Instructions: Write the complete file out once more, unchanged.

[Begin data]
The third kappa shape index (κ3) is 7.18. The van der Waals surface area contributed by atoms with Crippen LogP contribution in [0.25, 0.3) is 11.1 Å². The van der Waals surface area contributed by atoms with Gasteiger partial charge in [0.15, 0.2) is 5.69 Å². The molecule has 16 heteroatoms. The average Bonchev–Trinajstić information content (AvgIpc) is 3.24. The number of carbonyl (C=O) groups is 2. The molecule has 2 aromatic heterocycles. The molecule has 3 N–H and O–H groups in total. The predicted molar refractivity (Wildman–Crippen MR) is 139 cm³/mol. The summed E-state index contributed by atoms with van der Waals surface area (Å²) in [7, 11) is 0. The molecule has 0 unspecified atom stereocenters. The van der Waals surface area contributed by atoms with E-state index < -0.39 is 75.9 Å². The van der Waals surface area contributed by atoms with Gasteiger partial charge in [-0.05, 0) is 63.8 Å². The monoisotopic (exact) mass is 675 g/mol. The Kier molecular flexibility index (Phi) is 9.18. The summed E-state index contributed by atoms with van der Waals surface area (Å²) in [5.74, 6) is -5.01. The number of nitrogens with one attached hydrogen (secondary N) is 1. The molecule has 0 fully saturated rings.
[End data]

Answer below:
The third kappa shape index (κ3) is 7.18. The van der Waals surface area contributed by atoms with Crippen LogP contribution in [0.25, 0.3) is 11.1 Å². The van der Waals surface area contributed by atoms with Gasteiger partial charge in [0.15, 0.2) is 5.69 Å². The molecule has 16 heteroatoms. The average Bonchev–Trinajstić information content (AvgIpc) is 3.24. The number of carbonyl (C=O) groups is 2. The molecule has 2 aromatic heterocycles. The molecule has 3 N–H and O–H groups in total. The predicted molar refractivity (Wildman–Crippen MR) is 139 cm³/mol. The summed E-state index contributed by atoms with van der Waals surface area (Å²) in [7, 11) is 0. The molecule has 0 unspecified atom stereocenters. The van der Waals surface area contributed by atoms with E-state index < -0.39 is 75.9 Å². The van der Waals surface area contributed by atoms with Gasteiger partial charge in [-0.05, 0) is 63.8 Å². The monoisotopic (exact) mass is 675 g/mol. The Kier molecular flexibility index (Phi) is 9.18. The summed E-state index contributed by atoms with van der Waals surface area (Å²) in [5.74, 6) is -5.01. The number of nitrogens with one attached hydrogen (secondary N) is 1. The molecule has 0 fully saturated rings.